Commercial Infrastructure and Support Industries
The ground stations and equipment category is the largest part of the commercial infrastructure and support industries sector. Totaling $110.52 billion, it made up 92% of this sector in 2015.
For fiscal year (FY) 2015, NASA spent $1.52 billion on ISS systems operations and research, a decrease of $42.0 million from the $1.57 billion spent in FY 2014. ISS Crew and Cargo Transportation increased by $51.7 million from $1.40 billion in FY 2014 to $1.45 billion in FY 2015.
Aboard the 86 rockets that attempted a launch in 2015, there were 262 spacecraft, down 11% from 296 in 2014. Of the spacecraft intended for orbit in 2015, 126 were nanosatellites weighing less than 10 kilograms (22 pounds), a type of satellite whose numbers have increased in recent years.
Attempted orbital launches decreased from 92 in 2014 to 86 in 2015. Of these 86 launches, 83 successfully reached orbit. There were 22 launch attempts for commercial payloads and the other 64 were for government payloads. Eurospace, the European space industry association, estimates that the global market value for orbital launches in 2015 was $8.01 billion, essentially the same as the 2014 value of $8.10 billion.
In 2015, commercial infrastructure and support industries accounted for $120.09 billion, 5.2% less than in 2014. The decrease was almost entirely due to the growing strength of the U.S. dollar.
Infrastructure support industries include services such as space insurance and space-related research and development. The global space insurance industry saw continued profitability in 2014, although not to the same extent as in recent years. Space insurance premiums at the end of 2014 were estimated to total $## million, against which $## million in claims were filed. The countries with the greatest number of launches were also the ones who faced a few costly accidents. The Antares launch failure and destruction of its Cygnus capsule was said to cost only about $## million in insurance losses.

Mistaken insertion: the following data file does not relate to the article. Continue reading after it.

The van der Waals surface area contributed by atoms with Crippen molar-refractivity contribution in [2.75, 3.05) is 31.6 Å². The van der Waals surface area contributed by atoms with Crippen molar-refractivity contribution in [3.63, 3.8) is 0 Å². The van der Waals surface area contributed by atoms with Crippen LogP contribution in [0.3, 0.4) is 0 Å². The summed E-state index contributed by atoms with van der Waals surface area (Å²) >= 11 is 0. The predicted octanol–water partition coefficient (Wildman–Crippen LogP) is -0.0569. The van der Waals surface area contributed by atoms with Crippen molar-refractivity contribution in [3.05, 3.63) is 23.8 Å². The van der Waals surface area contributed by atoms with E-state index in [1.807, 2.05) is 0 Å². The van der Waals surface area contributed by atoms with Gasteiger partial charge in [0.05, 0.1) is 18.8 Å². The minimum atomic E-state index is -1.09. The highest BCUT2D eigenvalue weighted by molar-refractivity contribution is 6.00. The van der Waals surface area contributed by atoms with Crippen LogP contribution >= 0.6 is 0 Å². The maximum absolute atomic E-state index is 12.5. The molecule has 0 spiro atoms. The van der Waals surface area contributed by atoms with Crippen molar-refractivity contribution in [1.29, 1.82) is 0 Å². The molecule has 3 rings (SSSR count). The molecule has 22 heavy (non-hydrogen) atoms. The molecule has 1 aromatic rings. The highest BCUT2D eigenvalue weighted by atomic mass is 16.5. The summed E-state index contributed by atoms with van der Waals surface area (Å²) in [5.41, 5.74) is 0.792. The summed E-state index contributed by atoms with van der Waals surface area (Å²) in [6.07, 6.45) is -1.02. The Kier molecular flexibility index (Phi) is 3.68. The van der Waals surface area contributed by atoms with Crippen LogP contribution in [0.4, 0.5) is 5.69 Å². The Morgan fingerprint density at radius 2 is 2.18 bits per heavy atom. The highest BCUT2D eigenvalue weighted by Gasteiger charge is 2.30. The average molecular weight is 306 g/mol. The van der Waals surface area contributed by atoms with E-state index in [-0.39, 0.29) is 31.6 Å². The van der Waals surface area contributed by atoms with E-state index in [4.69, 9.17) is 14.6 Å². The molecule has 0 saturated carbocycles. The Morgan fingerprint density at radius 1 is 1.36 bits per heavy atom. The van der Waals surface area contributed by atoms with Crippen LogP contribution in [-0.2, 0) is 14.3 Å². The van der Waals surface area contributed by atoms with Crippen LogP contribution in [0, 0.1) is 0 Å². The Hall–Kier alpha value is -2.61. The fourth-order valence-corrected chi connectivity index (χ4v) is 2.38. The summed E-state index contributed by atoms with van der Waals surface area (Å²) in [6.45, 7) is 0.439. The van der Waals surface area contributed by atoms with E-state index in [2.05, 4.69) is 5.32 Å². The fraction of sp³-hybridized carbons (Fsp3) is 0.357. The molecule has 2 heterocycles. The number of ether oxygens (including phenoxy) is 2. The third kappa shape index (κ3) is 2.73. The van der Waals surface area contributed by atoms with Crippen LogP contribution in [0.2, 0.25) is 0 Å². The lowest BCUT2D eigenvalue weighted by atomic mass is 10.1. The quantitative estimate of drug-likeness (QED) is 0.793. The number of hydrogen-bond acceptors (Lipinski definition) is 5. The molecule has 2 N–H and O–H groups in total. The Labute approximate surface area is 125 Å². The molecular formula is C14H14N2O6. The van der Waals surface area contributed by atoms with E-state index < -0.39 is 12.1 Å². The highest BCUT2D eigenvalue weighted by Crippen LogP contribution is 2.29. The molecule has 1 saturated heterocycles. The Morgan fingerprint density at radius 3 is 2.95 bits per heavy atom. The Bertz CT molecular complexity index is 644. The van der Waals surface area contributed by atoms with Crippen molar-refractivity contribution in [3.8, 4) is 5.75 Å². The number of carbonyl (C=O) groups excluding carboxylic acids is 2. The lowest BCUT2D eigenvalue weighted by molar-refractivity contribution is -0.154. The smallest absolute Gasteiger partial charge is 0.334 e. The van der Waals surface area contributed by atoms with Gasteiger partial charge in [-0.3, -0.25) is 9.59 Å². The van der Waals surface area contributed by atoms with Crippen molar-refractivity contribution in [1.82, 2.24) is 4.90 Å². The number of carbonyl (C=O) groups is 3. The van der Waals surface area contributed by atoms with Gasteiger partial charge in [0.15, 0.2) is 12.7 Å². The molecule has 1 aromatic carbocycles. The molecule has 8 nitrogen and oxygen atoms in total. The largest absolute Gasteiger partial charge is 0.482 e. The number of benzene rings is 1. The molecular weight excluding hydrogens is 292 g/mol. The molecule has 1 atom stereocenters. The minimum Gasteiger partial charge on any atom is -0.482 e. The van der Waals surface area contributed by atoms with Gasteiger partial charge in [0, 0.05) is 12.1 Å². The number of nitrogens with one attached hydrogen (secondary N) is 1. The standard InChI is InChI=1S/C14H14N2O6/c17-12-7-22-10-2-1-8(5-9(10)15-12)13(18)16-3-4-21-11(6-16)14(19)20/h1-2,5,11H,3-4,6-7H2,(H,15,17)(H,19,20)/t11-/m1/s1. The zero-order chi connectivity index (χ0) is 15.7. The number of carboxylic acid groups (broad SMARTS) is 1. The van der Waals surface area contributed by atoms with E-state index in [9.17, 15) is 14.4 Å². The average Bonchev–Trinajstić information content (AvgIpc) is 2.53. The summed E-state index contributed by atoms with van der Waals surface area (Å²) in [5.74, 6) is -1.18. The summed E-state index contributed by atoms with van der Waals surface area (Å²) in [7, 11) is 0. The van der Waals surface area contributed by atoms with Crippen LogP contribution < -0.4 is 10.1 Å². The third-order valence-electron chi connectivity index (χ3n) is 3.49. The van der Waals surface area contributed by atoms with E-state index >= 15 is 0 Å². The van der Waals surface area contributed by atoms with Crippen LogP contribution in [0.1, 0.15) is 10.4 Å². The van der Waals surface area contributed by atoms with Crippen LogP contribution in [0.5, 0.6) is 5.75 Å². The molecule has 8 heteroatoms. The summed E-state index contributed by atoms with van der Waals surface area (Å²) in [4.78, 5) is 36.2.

Since 2011, NASA has relied on contracts with the Russian Federal Space Agency, Roscosmos, to send American astronauts to the ISS. The price for each seat on a Russian capsule rose to $## million in 2014, up $# million from 2013. NASA had earlier decided that the milestone-driven Commercial Crew Program, based in part on the Commercial Orbital Transportation Services (COTS) Program, would help speed the goal of advancing development of a commercially operated crew transportation system capable of ferrying astronauts to and from the ISS. In November 2013, NASA issued the final Request for Proposals for Phase 2 of the Commercial Crew Program, called the Commercial Crew Transportation Capability (CCtCap) contract.
Ground stations and equipment are terrestrial infrastructure used by people on Earth to command and control satellites and satellite payloads; send, receive, and distribute satellite data and communications; and monitor satellite health. Ground stations and equipment make up the biggest part of the commercial infrastructure and support industries sector, with ##% of the market in 2014.
The ISS partner nations have agreed to support regular resupply and personnel transport missions through 2020, while the United States plans to extend use of the ISS until at least 2024. For fiscal year (FY) 2014, NASA spent $## billion on ISS operations, $## million more than FY 2013 actual spending of $## billion. Construction of the $## billion ISS occurred over 14 years, relying on more than ## rocket and shuttle launches to complete. Extension beyond its planned retirement in 2020 is expected to expand the amount of research that can be performed.